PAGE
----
Following revelations of two high-profile U.S. strikes that inadvertently targeted civilians, the Pentagon is creating a far-reaching organization with an oversight committee to address how to not only better plan air strikes, but how to respond when civilians become collateral damage.
Over the next few years, the Civilian Protection Center of Excellence will stand up as part of what the Defense Department has dubbed its Civilian Harm Mitigation and Response Action Plan. It’s the first effort to standardize civilian harm mitigation techniques and collect data for lessons learned across the military services and combatant commands.
“Hard-earned tactical and operational successes may ultimately end in strategic failure if care is not taken to protect the civilian environment as much as the situation allows—including the civilian population and the personnel, organizations, resources, infrastructure, essential services, and systems on which civilian life depends,” the report reads.
The new center of excellence comes after two reviews conducted in late 2021 found that U.S. Central Command, specifically, carried out strikes lacking good ground intelligence that might have prevented civilians from being killed, but that the entire department was lacking solid policies on civilian harm mitigation.
“And the action plan, we think, improves our ability to understand the causes of civilian harm, and continually improve our approach to civilian harm mitigation and response ― again, in a systemic fashion, and you will see in the plan considerable effort to build in not only new institutions, but also resource those institutions,” a senior defense official told reporters Thursday.
An estimated 150 or so personnel will be needed to man the organization to start, the official said, though DoD is still working through whether they should be uniformed or civilian and what their ranks should be.
The committee overseeing the center of excellence will be chaired by the Pentagon’s policy and financial chiefs, along with the vice chairman of the Joint Chiefs of Staff.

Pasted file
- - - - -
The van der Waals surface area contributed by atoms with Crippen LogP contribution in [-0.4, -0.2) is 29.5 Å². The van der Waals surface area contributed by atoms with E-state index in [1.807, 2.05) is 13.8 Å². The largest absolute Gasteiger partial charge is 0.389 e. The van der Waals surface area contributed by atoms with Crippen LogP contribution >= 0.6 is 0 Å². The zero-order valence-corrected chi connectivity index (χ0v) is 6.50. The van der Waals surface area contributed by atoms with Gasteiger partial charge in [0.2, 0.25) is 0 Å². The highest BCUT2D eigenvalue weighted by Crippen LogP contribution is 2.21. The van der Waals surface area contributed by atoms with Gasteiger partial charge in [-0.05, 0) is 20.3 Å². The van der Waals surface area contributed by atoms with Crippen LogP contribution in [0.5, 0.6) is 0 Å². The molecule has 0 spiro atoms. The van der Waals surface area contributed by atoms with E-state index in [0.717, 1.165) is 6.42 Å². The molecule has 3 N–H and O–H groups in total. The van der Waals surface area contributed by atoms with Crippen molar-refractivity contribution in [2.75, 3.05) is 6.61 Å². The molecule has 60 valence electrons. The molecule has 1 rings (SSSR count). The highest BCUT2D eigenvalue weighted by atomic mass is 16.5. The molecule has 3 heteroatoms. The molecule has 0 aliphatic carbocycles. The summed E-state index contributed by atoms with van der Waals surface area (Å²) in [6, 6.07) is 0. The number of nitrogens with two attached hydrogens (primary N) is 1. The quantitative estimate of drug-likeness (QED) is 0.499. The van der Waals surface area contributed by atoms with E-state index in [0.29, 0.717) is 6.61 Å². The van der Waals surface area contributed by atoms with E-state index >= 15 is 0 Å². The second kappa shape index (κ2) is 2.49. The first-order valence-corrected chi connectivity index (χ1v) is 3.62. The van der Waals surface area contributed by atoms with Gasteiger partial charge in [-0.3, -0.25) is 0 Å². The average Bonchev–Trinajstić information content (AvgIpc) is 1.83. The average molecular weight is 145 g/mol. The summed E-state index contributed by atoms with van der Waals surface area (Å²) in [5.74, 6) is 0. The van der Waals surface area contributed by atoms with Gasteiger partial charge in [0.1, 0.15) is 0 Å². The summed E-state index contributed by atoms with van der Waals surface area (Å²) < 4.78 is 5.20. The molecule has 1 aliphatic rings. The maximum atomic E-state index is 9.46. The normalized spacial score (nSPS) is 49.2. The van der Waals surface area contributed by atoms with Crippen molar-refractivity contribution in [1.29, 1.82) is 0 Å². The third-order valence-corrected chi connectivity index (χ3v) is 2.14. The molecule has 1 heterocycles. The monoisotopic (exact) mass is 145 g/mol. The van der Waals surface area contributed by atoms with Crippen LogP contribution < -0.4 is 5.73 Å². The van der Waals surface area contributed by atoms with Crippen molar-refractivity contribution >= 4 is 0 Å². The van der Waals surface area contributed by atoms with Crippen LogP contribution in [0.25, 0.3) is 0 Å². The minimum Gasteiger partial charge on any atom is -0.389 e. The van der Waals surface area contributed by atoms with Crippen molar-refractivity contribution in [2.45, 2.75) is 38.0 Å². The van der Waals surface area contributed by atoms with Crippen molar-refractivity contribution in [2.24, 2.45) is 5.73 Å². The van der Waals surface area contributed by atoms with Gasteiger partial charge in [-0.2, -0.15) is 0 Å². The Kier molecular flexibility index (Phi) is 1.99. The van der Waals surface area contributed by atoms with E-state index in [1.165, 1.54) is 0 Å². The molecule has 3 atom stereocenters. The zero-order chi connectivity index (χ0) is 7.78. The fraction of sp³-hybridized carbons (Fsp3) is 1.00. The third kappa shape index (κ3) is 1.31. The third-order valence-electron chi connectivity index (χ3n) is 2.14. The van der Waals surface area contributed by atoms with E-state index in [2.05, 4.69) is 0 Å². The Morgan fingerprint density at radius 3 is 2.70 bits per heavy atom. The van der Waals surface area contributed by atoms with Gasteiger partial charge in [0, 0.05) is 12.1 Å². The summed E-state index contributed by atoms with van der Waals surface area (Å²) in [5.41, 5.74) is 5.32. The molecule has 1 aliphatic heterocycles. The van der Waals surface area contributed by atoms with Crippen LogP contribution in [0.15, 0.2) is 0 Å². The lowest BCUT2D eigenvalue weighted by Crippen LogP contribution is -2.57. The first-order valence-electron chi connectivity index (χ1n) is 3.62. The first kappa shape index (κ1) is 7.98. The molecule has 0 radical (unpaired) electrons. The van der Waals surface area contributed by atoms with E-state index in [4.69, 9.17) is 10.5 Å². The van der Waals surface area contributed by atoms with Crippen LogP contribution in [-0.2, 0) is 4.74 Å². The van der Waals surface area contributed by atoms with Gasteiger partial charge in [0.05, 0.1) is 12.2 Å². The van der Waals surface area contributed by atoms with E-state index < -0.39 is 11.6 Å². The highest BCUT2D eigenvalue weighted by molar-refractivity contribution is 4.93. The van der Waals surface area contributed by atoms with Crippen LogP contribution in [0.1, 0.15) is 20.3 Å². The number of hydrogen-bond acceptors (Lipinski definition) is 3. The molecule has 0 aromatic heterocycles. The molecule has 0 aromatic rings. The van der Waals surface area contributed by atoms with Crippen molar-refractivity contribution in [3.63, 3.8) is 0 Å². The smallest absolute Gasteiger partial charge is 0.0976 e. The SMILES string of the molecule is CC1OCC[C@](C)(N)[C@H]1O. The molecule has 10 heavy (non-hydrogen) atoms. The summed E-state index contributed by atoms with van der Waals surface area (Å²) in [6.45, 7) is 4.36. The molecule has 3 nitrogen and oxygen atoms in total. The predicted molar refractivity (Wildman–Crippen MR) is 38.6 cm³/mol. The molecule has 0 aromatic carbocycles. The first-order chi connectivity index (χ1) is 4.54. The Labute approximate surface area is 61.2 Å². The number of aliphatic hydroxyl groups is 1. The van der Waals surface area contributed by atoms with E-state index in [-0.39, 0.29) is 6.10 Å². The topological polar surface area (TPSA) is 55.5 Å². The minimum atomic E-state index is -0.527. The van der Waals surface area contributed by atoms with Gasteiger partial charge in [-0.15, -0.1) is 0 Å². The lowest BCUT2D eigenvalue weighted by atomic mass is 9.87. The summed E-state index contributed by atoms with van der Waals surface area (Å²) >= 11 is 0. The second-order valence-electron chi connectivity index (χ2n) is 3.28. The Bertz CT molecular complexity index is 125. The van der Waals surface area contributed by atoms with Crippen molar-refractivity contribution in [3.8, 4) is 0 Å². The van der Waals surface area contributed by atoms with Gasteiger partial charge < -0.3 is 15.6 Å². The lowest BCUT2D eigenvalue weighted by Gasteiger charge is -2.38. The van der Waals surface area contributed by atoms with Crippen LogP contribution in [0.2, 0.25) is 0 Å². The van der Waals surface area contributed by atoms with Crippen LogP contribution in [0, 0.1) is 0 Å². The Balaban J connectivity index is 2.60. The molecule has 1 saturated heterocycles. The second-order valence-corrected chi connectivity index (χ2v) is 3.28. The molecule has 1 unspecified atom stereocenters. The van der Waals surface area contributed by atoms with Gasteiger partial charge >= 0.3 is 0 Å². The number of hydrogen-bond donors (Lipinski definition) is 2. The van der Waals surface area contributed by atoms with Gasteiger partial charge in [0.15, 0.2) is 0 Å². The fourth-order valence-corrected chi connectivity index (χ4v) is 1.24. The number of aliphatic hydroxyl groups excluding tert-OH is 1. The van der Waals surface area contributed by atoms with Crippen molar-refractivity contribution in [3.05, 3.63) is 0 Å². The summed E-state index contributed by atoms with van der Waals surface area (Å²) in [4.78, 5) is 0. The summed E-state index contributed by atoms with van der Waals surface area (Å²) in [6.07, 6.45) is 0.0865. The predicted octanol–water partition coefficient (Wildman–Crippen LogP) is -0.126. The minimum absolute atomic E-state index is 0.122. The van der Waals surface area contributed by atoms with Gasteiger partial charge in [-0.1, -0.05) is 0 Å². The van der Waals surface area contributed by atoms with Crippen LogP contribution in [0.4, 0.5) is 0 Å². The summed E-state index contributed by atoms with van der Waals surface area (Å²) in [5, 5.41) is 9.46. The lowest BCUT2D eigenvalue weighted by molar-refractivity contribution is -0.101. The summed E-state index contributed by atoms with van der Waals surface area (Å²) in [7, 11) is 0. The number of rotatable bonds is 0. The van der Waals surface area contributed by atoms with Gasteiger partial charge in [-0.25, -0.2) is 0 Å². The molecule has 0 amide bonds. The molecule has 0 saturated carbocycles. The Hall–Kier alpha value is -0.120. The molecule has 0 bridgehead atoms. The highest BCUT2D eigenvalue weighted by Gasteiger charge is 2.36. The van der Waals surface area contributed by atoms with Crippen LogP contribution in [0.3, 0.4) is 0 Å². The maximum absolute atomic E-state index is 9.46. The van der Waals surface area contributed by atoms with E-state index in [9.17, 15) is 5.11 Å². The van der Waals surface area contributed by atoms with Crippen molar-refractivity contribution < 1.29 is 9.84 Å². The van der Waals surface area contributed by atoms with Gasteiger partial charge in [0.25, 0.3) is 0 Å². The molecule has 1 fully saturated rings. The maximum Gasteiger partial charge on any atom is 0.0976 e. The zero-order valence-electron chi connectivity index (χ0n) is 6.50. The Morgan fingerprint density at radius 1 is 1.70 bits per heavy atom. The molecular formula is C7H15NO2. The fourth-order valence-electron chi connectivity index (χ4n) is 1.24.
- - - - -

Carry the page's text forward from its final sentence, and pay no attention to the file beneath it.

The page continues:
Some of the funding can come from existing DoD accounts, the official said, though they are working with lawmakers to secure what they imagine will be in the tens of millions of dollars to operate annually.
Once things are off the ground, the goal is to standardize practices across the department, starting with the mistaken targeting that has plagued so many strikes.
“A robust understanding of the civilian environment — including the civilian population and the personnel, organizations, resources, infrastructure, essential services, and systems on which civilian life depends — can improve the commander’s ability to distinguish nonadversarial aspects of the operational environment and to provide guidance to the forces under his or her command,” the Civilian Harm Mitigation and Response Action Plan reads.
And on the back end, the center of excellence will maintain a central hub of strike data that can be called upon for lessons learned, as well as policies for compensating victims, whether that’s through payments or, in some cases, relocation.
“DoD responses to civilian harm can vary across conflicts and theaters, and often more can be done to acknowledge and respond to harm to civilians affected by U.S. military operations,” the action plan reads. “As the Department takes steps to improve its ability to mitigate civilian harm, DoD will also improve its ability to consistently and appropriately acknowledge and respond to civilian harm when it occurs and to treat those who are harmed with dignity and respect.”
The center of excellence expects to be staffed and have policies in place over the next year, building out training and execution of strategies toward full operation in fiscal year 2025.
Meghann Myers is the Pentagon bureau chief at Military Times. She covers operations, policy, personnel, leadership and other issues affecting service members.